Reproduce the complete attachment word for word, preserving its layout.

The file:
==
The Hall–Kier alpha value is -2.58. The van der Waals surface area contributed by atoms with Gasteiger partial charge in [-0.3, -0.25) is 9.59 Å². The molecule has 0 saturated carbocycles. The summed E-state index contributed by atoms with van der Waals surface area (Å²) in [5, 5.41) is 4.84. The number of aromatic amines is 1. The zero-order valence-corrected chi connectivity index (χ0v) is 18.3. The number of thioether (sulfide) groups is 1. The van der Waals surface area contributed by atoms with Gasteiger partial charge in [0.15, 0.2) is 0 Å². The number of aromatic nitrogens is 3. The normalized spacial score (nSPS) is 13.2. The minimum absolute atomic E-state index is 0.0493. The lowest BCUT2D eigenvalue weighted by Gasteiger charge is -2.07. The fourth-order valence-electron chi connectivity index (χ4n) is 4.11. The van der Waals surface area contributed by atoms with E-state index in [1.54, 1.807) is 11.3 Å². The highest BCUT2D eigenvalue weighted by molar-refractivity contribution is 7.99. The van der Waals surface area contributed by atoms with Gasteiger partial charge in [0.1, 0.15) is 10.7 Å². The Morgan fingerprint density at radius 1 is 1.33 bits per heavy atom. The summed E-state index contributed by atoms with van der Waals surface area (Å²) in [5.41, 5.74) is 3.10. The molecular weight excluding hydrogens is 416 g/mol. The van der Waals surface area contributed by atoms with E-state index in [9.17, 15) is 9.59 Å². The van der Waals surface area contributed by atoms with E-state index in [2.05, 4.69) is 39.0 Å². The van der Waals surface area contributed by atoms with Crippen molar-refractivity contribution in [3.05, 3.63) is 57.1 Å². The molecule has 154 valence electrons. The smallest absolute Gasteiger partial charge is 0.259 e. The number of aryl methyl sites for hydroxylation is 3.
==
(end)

The Hall–Kier alpha value is -2.58. The van der Waals surface area contributed by atoms with Gasteiger partial charge in [-0.3, -0.25) is 9.59 Å². The molecule has 0 saturated carbocycles. The summed E-state index contributed by atoms with van der Waals surface area (Å²) in [5, 5.41) is 4.84. The number of aromatic amines is 1. The zero-order valence-corrected chi connectivity index (χ0v) is 18.3. The number of thioether (sulfide) groups is 1. The van der Waals surface area contributed by atoms with Gasteiger partial charge in [0.15, 0.2) is 0 Å². The number of aromatic nitrogens is 3. The normalized spacial score (nSPS) is 13.2. The minimum absolute atomic E-state index is 0.0493. The lowest BCUT2D eigenvalue weighted by Gasteiger charge is -2.07. The fourth-order valence-electron chi connectivity index (χ4n) is 4.11. The van der Waals surface area contributed by atoms with E-state index in [1.54, 1.807) is 11.3 Å². The highest BCUT2D eigenvalue weighted by molar-refractivity contribution is 7.99. The van der Waals surface area contributed by atoms with Gasteiger partial charge in [0.1, 0.15) is 10.7 Å². The Morgan fingerprint density at radius 1 is 1.33 bits per heavy atom. The summed E-state index contributed by atoms with van der Waals surface area (Å²) in [5.41, 5.74) is 3.10. The molecular weight excluding hydrogens is 416 g/mol. The van der Waals surface area contributed by atoms with E-state index in [9.17, 15) is 9.59 Å². The van der Waals surface area contributed by atoms with E-state index in [2.05, 4.69) is 39.0 Å². The van der Waals surface area contributed by atoms with Crippen molar-refractivity contribution in [3.05, 3.63) is 57.1 Å². The molecule has 154 valence electrons. The smallest absolute Gasteiger partial charge is 0.259 e. The number of aryl methyl sites for hydroxylation is 3.